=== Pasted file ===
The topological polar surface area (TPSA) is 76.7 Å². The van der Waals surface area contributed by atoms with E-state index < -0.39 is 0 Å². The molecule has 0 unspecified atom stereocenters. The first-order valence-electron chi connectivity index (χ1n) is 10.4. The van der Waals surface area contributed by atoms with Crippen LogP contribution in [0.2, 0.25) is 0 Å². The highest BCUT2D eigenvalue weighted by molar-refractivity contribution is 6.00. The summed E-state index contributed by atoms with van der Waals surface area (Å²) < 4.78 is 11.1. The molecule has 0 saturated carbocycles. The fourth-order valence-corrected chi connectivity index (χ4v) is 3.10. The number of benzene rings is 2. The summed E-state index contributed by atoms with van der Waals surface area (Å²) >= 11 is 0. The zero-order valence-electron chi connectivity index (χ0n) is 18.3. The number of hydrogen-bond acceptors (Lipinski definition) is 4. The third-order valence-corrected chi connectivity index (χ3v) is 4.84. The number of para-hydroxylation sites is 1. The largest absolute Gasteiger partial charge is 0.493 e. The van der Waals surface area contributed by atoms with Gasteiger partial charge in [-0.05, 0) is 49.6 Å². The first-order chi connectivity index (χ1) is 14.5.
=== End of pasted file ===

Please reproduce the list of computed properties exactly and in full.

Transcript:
The topological polar surface area (TPSA) is 76.7 Å². The van der Waals surface area contributed by atoms with E-state index < -0.39 is 0 Å². The molecule has 0 unspecified atom stereocenters. The first-order valence-electron chi connectivity index (χ1n) is 10.4. The van der Waals surface area contributed by atoms with Crippen LogP contribution in [0.2, 0.25) is 0 Å². The highest BCUT2D eigenvalue weighted by molar-refractivity contribution is 6.00. The summed E-state index contributed by atoms with van der Waals surface area (Å²) < 4.78 is 11.1. The molecule has 0 saturated carbocycles. The fourth-order valence-corrected chi connectivity index (χ4v) is 3.10. The number of benzene rings is 2. The summed E-state index contributed by atoms with van der Waals surface area (Å²) >= 11 is 0. The zero-order valence-electron chi connectivity index (χ0n) is 18.3. The number of hydrogen-bond acceptors (Lipinski definition) is 4. The third-order valence-corrected chi connectivity index (χ3v) is 4.84. The number of para-hydroxylation sites is 1. The largest absolute Gasteiger partial charge is 0.493 e. The van der Waals surface area contributed by atoms with Gasteiger partial charge in [-0.05, 0) is 49.6 Å². The first-order chi connectivity index (χ1) is 14.5.